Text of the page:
The number of students with disabilities accessing higher education continues to increase, yet persistence and graduation rates for this population of students are considerably lower than those of students without disabilities. Previous research suggests that a key factor in improving post-secondary outcomes is increasing the level with which students engage in educationally purposeful activities on college campuses. It is with this in mind that this study set out to examine the connection between disability type and student engagement using data from the 2009-2010 administration of the National Survey of Student Engagement (NSSE).
Four purposes guided this study. First, this study aimed to build a profile of students with disabilities at baccalaureate higher education institutions. The second purpose was to determine whether the four disability categories (sensory, mobility, learning, and mental) identified in The College Student Report relate to responses to questions in the five NSSE benchmarks of effective educational practice (Level of Academic Challenge, Active and Collaborative Learning, Student-Faculty Interaction, Enriching Educational Experiences, Supportive Campus Environment), as well as institutional enrollment size. The third purpose was to determine how well disability category, age, gender, race/ethnicity, and enrollment size of the institution predicted student engagement for part-time and full-time, first-year students. The final purpose was to examine how well disability category, age, gender, race/ethnicity, and enrollment size of the institution predicted student engagement for part-time and full-time, senior-level students. The samples consisted of 361 part-time and 5,927 full-time, first-year students, as well as 1,197 part-time and 6,016 full-time, senior-level students with disabilities at four-year baccalaureate higher education institutions.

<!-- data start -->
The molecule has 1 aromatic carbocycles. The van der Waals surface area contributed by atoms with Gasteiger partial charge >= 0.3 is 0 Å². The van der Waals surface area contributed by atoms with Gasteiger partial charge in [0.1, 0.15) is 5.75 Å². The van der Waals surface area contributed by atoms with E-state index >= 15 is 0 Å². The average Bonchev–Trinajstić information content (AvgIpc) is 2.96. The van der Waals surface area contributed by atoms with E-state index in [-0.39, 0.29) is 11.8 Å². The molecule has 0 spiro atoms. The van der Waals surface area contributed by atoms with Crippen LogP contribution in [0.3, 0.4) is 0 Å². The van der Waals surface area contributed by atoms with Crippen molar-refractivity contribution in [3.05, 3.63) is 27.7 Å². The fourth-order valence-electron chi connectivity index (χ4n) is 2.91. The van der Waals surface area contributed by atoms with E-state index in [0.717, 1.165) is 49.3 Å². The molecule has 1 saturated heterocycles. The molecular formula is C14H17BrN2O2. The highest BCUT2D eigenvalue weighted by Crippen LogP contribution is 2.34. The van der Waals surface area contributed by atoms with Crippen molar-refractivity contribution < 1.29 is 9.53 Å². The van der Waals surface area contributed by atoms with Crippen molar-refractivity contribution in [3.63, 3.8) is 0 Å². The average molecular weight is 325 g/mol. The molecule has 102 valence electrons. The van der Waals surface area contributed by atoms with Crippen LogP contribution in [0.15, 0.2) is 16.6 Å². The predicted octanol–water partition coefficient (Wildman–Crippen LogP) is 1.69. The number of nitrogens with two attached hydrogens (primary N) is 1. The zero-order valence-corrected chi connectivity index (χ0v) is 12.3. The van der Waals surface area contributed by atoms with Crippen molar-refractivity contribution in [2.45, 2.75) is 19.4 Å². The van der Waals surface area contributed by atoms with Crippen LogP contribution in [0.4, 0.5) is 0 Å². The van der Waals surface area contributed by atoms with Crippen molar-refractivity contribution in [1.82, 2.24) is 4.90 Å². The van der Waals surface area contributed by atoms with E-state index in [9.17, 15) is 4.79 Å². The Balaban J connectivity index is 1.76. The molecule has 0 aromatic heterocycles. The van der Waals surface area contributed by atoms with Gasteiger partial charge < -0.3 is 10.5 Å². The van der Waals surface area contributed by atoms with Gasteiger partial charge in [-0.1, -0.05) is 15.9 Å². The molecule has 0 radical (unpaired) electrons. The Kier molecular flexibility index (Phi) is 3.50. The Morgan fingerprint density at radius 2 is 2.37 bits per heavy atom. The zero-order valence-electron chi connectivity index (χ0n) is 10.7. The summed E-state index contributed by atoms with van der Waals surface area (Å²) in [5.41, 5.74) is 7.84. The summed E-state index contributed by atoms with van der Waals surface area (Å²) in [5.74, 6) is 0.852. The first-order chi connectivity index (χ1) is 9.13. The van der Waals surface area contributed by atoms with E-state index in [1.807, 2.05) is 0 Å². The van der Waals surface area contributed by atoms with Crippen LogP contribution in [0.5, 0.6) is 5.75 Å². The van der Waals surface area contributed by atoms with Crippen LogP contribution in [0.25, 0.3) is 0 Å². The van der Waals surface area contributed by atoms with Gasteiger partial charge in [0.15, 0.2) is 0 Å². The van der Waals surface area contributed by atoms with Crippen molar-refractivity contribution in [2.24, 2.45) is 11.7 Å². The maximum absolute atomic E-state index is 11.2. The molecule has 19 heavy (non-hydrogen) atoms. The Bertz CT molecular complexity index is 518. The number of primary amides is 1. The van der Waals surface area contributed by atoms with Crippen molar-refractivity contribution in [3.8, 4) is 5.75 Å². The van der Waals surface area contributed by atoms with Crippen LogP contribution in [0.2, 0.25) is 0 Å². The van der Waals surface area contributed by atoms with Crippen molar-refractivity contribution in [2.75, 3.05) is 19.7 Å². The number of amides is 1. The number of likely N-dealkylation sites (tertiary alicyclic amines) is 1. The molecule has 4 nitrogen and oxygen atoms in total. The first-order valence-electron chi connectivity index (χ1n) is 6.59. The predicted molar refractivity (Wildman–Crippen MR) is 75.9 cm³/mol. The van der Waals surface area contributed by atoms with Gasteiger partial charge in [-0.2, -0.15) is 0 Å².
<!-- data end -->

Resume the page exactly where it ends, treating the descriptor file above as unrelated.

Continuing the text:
Pearson correlation analyses results indicated that relationships did exist between the disability categories, institutional enrollment size and student engagement for all samples in this study. The relationships uncovered were weak in strength, and mixed in direction.
Multiple regression results were significant for all samples besides first-year, part-time students at the p = .01 level. Regression results for full-time, first-year students showed that the sensory disability category, mental disability category, age, gender, and institutional enrollment size significantly contributed to the model. In the case of part-time, senior-level students, results indicated that the regression model including the mental disability category, gender, and institutional enrollment size was significant in predicting student engagement. For full-time, senior-level students, the regression model containing mental disability category, gender, age, institutional enrollment size, African American/Black, Hispanic/Latino, and Other race was significant in predicting student engagement of students with disabilities. Yet, these models only accounted for between 1.9% - 4.5% of the variance in student engagement. Due to the relationships uncovered, this study has implications for practice and future research in the quest to gain understanding of the experiences of students with disabilities in higher education.